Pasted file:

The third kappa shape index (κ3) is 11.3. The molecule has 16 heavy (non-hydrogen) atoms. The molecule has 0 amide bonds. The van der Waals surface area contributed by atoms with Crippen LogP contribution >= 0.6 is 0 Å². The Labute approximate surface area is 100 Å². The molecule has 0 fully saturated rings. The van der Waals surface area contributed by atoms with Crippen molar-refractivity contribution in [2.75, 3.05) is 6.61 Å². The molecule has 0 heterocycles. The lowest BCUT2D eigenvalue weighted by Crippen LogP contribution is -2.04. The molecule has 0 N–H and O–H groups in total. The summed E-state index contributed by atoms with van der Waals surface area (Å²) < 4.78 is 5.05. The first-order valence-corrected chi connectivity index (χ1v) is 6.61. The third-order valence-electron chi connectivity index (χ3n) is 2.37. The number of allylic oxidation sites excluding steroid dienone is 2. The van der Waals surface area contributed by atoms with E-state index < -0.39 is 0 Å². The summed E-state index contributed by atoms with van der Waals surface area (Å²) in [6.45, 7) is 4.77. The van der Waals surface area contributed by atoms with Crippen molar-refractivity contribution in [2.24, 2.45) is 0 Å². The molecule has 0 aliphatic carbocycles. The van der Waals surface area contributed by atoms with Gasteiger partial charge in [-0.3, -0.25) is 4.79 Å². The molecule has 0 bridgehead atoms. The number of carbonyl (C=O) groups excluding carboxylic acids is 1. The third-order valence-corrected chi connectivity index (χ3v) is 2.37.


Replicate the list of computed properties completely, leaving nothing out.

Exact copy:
The third kappa shape index (κ3) is 11.3. The molecule has 16 heavy (non-hydrogen) atoms. The molecule has 0 amide bonds. The van der Waals surface area contributed by atoms with Crippen LogP contribution >= 0.6 is 0 Å². The Labute approximate surface area is 100 Å². The molecule has 0 fully saturated rings. The van der Waals surface area contributed by atoms with Crippen molar-refractivity contribution in [2.75, 3.05) is 6.61 Å². The molecule has 0 heterocycles. The lowest BCUT2D eigenvalue weighted by Crippen LogP contribution is -2.04. The molecule has 0 N–H and O–H groups in total. The summed E-state index contributed by atoms with van der Waals surface area (Å²) < 4.78 is 5.05. The first-order valence-corrected chi connectivity index (χ1v) is 6.61. The third-order valence-electron chi connectivity index (χ3n) is 2.37. The number of allylic oxidation sites excluding steroid dienone is 2. The van der Waals surface area contributed by atoms with E-state index < -0.39 is 0 Å². The summed E-state index contributed by atoms with van der Waals surface area (Å²) in [6.45, 7) is 4.77. The van der Waals surface area contributed by atoms with Crippen molar-refractivity contribution in [2.24, 2.45) is 0 Å². The molecule has 0 aliphatic carbocycles. The van der Waals surface area contributed by atoms with Gasteiger partial charge in [-0.3, -0.25) is 4.79 Å². The molecule has 0 bridgehead atoms. The number of carbonyl (C=O) groups excluding carboxylic acids is 1. The third-order valence-corrected chi connectivity index (χ3v) is 2.37.